Tyre Nichols killing: Anger and outrage leads to calls for policing reform in US

Biden and Trump criticise attack by police officers on 29-year-old motorist which is set out in horrific video footage released at the weekend

“I am just trying to go home.”

The phrase uttered by Tyre Nichols after he was pulled from his car at a traffic stop and subsequently beaten to death will probably be linked to the words “I can’t breathe”, spoken by George Floyd, another American killed by a law enforcement officer, when historians of the future assess police brutality in the United States.

Video footage released on Friday night of five police officers in Memphis, Tennessee severely beating Mr Nichols (29), who died a few days later, has raised questions once again about police training, culture and supervision in the country.

Videos, taken from police body-worn cameras and from one on a lamp post – which were released by authorities in Memphis – have generated shock and anger across the United States.


However, most protests which have taken place over the weekend have been peaceful and the potential riots and violence – which had been feared at the highest levels – did not come to pass.

The video footage, which ran overall to about an hour, showed Mr Nichols being pulled over by police in Memphis, allegedly for reckless driving – although no evidence of this has emerged so far. Shortly after his car comes to a halt, police can be heard shouting profanities and threats and ordering him out.

“I didn’t do anything”, he says, and later adds “I am just trying to go home.”

A scuffle ensues and Mr Nichols breaks free and runs away. Police officers deploy pepper spray and a taser in an unsuccessful bid to stop him. Some of the pepper spray blows back into the eyes of the officers.

Police radio to colleagues that Mr Nichols has run away and a search for him begins.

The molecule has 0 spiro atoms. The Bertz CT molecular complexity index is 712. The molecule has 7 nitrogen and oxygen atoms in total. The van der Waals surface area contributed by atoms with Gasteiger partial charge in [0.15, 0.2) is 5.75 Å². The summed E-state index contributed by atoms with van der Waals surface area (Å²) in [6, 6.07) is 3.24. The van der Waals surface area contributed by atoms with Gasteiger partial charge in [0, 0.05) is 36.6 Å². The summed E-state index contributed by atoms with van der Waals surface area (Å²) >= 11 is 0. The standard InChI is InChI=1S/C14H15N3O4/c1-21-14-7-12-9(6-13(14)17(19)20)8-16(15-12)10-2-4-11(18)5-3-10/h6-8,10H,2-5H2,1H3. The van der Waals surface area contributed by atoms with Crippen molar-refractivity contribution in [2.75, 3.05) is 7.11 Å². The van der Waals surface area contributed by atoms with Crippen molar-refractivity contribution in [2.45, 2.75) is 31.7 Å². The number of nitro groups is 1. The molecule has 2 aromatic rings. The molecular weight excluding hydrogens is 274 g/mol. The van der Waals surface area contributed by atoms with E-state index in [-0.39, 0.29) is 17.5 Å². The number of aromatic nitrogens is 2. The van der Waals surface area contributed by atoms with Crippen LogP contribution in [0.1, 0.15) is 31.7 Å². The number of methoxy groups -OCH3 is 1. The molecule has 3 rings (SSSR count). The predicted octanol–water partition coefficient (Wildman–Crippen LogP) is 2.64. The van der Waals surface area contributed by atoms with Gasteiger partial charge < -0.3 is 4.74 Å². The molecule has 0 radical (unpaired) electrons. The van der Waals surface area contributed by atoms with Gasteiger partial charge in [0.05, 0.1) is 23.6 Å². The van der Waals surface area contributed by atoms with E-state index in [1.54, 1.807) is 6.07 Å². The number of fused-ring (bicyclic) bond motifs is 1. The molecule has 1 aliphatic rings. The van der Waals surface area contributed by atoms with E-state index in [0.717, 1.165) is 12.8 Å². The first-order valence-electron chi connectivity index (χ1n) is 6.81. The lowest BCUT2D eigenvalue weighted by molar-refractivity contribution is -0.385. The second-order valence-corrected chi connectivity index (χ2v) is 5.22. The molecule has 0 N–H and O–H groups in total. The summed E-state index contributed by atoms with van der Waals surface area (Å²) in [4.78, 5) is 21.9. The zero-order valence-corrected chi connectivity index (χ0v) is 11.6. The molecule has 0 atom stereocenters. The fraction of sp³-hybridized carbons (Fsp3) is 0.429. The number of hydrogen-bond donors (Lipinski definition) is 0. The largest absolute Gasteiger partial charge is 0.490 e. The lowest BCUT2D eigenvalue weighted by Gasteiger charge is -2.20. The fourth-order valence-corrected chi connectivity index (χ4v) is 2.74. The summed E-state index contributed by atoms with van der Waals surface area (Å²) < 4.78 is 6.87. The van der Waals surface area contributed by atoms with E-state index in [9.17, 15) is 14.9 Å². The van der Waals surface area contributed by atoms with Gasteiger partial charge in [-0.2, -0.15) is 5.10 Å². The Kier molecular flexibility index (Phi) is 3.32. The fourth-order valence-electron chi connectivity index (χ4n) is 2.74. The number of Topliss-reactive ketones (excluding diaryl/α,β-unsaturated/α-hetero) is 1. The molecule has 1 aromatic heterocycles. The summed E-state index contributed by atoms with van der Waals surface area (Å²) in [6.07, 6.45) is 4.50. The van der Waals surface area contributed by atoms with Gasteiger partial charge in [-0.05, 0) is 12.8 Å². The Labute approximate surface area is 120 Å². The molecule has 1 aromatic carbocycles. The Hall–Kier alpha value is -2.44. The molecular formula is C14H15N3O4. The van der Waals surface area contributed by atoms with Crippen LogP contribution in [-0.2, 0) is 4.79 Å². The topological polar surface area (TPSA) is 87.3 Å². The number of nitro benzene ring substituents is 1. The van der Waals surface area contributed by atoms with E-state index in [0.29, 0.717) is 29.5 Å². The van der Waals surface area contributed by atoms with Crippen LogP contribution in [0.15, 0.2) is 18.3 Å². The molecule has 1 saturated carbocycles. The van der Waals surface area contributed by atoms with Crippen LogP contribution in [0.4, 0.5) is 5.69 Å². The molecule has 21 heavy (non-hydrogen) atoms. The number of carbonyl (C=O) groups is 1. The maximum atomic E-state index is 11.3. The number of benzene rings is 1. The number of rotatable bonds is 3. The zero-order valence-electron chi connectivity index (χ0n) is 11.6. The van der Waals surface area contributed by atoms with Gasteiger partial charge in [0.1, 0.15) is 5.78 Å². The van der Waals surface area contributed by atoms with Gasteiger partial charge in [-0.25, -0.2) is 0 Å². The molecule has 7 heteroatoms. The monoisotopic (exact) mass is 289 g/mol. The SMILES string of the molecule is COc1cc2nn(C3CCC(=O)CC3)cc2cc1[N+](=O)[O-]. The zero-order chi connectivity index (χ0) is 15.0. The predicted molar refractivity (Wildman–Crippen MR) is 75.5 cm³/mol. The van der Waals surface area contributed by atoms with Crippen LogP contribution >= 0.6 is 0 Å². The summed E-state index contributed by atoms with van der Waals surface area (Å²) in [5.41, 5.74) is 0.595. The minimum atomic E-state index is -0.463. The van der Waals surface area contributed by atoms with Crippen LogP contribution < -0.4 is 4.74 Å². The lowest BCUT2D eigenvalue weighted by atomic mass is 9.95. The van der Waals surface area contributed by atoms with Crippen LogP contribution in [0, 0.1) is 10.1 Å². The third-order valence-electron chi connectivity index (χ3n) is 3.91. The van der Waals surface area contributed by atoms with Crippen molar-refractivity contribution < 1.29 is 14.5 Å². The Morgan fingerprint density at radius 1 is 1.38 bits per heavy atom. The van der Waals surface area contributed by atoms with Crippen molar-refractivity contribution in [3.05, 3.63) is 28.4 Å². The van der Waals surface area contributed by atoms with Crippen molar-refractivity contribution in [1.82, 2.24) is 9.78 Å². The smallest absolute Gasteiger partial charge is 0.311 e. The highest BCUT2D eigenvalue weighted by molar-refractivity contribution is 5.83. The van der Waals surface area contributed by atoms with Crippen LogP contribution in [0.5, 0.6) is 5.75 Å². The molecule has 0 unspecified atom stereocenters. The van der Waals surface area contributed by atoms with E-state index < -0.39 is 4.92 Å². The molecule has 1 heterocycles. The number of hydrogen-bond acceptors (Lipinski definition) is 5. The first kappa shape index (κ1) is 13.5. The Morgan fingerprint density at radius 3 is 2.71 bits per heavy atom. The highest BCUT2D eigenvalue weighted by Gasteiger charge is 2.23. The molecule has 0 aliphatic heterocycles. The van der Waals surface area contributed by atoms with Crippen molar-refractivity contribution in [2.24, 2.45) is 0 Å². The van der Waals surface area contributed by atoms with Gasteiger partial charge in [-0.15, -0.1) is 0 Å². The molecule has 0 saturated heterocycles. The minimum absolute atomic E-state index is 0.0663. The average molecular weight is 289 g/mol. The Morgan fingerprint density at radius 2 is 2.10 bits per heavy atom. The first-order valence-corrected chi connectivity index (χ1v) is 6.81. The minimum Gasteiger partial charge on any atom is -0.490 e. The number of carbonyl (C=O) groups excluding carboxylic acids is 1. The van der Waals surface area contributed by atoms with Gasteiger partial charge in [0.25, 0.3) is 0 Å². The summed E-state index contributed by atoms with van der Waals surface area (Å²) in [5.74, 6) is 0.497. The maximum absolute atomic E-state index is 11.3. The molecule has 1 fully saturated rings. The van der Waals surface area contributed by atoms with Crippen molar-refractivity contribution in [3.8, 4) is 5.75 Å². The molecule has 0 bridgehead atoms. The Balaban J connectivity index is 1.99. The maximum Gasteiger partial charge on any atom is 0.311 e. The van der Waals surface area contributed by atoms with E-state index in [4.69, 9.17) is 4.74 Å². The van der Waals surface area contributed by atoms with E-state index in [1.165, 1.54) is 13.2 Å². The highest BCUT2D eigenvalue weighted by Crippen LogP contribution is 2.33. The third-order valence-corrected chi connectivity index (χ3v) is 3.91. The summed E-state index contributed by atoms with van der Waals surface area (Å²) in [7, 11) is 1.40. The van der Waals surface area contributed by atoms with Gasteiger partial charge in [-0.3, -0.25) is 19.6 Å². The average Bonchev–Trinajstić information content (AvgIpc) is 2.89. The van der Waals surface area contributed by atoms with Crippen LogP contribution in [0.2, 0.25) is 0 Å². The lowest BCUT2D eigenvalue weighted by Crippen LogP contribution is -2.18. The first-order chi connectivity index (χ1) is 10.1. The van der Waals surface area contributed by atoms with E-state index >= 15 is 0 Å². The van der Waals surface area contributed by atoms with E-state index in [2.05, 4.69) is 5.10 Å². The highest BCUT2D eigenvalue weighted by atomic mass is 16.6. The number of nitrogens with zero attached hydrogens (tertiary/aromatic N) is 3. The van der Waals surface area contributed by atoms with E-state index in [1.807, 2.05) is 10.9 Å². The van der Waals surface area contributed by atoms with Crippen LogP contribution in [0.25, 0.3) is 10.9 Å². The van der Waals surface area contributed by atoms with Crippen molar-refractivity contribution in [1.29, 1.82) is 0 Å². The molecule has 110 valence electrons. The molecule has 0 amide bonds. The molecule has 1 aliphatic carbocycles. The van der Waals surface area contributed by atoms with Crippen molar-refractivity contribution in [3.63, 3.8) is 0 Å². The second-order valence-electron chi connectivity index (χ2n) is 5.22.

“I hope they stomp his ass,” one of the officers can be heard saying.

A few minutes later and about 100 metres from his mother’s home, Mr Nichols is apprehended by police.

Footage from a camera on a lamp post shows some officers seeking to restrain him while another kicks him in the head.

An officer pulls out an expandable baton and strikes Mr Nichols several times. He is also punched on a number of occasions.

In the body camera footage, which also has audio recording capability, Mr Nichols can be calling in distress for his mother.

No officer intervenes to stop the attack on Mr Nichols who is subsequently left slumped against a police car.

Shortly afterwards, two paramedics arrive while police chat among themselves. Twenty minutes or so later an ambulance arrives and Mr Nichols is taken away.

Five Memphis police officers, who are black – as is Mr Nichols - have been sacked and charged with second degree murder. On Friday night two other officers from a nearby sherriff’s department, who were also on the scene, were placed on paid leave.

On Saturday the Memphis police department said it had disbanded the specialist force, known as a scorpion unit, which patrolled high crime areas, to which the five officers belonged.